Explainer-Why Japan's election is a bigger deal than it looks

FILE PHOTO: Japanese Prime Minister Fumio Kishida speaks during a news conference at the prime minister's official residence in Tokyo, Japan October 14, 2021. Eugene Hoshiko/Pool via REUTERS/File Photo

TOKYO (Reuters) - Japan's new prime minister, Fumio Kishida, faces a tightrope general election on Sunday that could see his ruling Liberal Democratic Party (LDP) lose its majority in the powerful lower house.

The LDP is certain to remain in power thanks to its Komeito coalition partner, but a weak showing for Kishida would have big implications for Japan, the world's no.3 economy. Here are some scenarios to watch as the vote unfolds:


The real focus is whether the LDP will win the 233 seats needed to keep a majority by itself in the 465-seat lower chamber.

Falling below that would be damaging for Kishida - the LDP had 276 seats before the election was called - and would weaken his standing in the party.

That could spell a return to an era of "revolving door" short-term premiers and policy stasis. Markets would likely take a hit.

The loss of more than 40 seats would weigh on Japanese equities in the near-term due to reduced stability, analysts at Morgan Stanley MUFG said.

"The LDP/Komeito coalition is likely to retain a lower house majority, but opposition parties are more organised and may make substantial inroads," they said in a note.


A chastened LDP would be more reliant on the dovish Komeito, complicating Kishida's drive to boost defence.

For the first time, the LDP has included a goal to spend 2% of GDP on the military, about $100 billion, in an election policy platform.

The pledge shows Japan could eventually abandon a longstanding unofficial policy of keeping military budgets within 1% of GDP - a ceiling that has for decades eased concern at home and abroad about any revival of militarism.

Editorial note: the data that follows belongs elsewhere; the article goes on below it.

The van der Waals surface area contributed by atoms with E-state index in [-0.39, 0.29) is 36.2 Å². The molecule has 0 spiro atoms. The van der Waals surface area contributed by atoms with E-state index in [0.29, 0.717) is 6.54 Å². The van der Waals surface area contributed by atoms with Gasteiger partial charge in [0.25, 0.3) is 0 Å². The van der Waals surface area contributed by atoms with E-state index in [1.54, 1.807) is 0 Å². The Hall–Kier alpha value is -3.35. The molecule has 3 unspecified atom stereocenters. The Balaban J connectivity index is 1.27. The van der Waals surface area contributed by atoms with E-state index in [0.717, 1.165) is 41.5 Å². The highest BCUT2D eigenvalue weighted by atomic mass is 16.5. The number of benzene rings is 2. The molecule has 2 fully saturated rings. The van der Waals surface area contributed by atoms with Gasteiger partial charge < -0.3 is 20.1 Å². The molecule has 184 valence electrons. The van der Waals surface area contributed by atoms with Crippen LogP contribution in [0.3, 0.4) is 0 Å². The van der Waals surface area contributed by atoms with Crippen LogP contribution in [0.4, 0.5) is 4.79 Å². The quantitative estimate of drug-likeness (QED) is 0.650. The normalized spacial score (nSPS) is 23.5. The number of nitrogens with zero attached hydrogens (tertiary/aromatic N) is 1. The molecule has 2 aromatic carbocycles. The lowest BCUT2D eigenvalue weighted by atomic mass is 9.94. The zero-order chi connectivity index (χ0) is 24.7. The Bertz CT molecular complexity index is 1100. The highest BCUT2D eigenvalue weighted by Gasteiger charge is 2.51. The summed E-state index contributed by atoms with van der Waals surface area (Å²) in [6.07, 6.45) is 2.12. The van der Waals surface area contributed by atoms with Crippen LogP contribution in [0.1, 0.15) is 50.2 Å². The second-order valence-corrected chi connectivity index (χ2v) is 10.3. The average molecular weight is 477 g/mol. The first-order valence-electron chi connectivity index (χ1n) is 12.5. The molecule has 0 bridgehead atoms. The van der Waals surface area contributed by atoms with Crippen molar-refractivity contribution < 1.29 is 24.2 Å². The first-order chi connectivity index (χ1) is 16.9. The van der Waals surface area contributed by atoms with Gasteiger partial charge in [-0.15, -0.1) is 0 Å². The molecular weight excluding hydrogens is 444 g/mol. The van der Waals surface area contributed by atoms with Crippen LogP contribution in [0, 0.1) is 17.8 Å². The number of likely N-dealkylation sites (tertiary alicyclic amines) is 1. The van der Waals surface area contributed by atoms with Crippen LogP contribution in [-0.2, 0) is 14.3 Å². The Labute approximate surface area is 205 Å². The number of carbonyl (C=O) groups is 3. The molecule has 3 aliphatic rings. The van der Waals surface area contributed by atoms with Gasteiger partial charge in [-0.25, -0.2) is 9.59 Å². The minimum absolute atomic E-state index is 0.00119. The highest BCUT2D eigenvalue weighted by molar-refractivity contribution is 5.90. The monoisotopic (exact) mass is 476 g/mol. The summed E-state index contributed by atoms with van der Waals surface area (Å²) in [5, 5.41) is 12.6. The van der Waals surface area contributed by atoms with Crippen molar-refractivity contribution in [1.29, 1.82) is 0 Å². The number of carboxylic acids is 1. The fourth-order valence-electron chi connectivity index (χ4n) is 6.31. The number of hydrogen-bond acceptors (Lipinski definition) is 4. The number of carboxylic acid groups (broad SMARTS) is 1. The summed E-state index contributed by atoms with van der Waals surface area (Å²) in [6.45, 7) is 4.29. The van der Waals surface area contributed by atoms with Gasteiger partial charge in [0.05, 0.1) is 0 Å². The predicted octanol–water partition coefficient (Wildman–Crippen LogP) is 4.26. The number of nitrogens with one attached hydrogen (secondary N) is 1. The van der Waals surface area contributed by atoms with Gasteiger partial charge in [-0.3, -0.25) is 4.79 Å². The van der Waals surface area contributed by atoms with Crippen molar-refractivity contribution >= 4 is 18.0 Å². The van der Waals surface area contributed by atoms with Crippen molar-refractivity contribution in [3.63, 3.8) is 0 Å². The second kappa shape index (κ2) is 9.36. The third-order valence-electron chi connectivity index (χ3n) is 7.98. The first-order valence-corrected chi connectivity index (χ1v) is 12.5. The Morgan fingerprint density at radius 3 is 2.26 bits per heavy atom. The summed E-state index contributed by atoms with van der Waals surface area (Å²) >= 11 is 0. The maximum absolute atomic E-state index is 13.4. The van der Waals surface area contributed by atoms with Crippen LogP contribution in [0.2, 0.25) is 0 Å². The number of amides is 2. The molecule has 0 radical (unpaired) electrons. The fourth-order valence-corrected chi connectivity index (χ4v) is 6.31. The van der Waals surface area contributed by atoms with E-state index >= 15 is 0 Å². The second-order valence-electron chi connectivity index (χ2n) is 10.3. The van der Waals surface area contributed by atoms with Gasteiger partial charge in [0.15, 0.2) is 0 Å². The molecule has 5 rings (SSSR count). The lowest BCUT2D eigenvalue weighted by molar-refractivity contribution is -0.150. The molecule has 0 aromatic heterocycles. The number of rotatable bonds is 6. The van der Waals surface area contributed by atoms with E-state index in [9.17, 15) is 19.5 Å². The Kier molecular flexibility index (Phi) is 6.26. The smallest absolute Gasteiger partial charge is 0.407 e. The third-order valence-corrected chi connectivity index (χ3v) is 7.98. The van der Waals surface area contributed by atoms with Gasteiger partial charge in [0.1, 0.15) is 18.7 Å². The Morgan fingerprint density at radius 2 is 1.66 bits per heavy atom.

There's a 65% chance of the LDP winning a majority itself, reckons Ryutaro Kono, chief economist at BNP Paribas in Japan.

That would help put the coalition past the 261 seats of an "absolute stable majority", a level that would ensure control over parliamentary committees, making it easier to push through bills.

Kishida has promised to roll back the neo-liberal policies of his former boss Shinzo Abe, pledging a "new capitalism" although details remain fuzzy.

He is expected to push for expansive fiscal policy, measures that promote wealth re-distribution and the restart of nuclear power plants.


Voter turnout will be key, and a high turnout typically favours the opposition, according to Koichi Nakano, a political science professor at Sophia University.

Polls suggest turnout will be slightly higher than the post-war record low of 52.66% in 2014.

The second lowest post-war turnout was in the 2017 lower house election, at 54%. Youth turnout was particularly low, with only three out of every 10 people in the 20-24 age bracket casting votes.


One closely watched race is that of LDP heavyweight Akira Amari, who faces a tight contest in his home district.

An architect of Kishida's victory as party leader, Amari has since become the LDP's secretary general

His economic security agenda includes protecting sensitive technologies to communications, energy, transportation, finance and healthcare.

But he has also pushed for the restart of nuclear reactors, something 40% of Japanese are opposed to, given the 2011 Fukushima meltdown.

Arguing that Japan must revert to nuclear power to meet a pledge to be carbon neutral by 2050, Amari has struggled to attract support from the anti-nuclear Komeito.

How his election plays out could impact a broad range of sensitive policy, including around nuclear plants.

(Reporting by Kiyoshi Takenaka and Antoni Slodkowski; Additional reporting by Hideyuki Sano; Writing by David Dolan; Editing by Frances Kerry)

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